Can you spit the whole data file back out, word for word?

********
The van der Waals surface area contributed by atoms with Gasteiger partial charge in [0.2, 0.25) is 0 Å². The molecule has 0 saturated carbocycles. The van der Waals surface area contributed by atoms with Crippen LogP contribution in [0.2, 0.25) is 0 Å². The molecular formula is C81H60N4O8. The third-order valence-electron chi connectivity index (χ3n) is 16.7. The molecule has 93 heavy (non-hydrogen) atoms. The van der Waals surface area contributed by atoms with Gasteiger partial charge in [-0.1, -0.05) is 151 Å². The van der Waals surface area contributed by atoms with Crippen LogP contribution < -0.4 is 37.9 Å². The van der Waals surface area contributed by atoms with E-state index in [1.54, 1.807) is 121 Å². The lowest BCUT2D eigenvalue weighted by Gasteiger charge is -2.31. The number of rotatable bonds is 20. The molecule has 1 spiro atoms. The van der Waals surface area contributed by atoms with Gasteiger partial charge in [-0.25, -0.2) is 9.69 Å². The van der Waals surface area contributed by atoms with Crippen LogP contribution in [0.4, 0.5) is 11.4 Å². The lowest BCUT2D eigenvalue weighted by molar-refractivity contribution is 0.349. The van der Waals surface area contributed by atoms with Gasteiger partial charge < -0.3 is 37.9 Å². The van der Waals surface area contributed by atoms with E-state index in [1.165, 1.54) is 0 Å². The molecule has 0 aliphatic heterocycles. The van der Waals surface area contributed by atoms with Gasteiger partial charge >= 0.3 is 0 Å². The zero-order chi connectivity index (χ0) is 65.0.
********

The van der Waals surface area contributed by atoms with Gasteiger partial charge in [0.2, 0.25) is 0 Å². The molecule has 0 saturated carbocycles. The van der Waals surface area contributed by atoms with Crippen LogP contribution in [0.2, 0.25) is 0 Å². The molecular formula is C81H60N4O8. The third-order valence-electron chi connectivity index (χ3n) is 16.7. The molecule has 93 heavy (non-hydrogen) atoms. The van der Waals surface area contributed by atoms with Gasteiger partial charge in [-0.1, -0.05) is 151 Å². The van der Waals surface area contributed by atoms with Crippen LogP contribution < -0.4 is 37.9 Å². The van der Waals surface area contributed by atoms with E-state index in [1.54, 1.807) is 121 Å². The lowest BCUT2D eigenvalue weighted by Gasteiger charge is -2.31. The number of rotatable bonds is 20. The molecule has 1 spiro atoms. The van der Waals surface area contributed by atoms with Gasteiger partial charge in [-0.25, -0.2) is 9.69 Å². The van der Waals surface area contributed by atoms with Crippen LogP contribution in [0.4, 0.5) is 11.4 Å². The lowest BCUT2D eigenvalue weighted by molar-refractivity contribution is 0.349. The van der Waals surface area contributed by atoms with Gasteiger partial charge < -0.3 is 37.9 Å². The van der Waals surface area contributed by atoms with E-state index in [1.165, 1.54) is 0 Å². The molecule has 0 aliphatic heterocycles. The van der Waals surface area contributed by atoms with Gasteiger partial charge >= 0.3 is 0 Å². The zero-order chi connectivity index (χ0) is 65.0.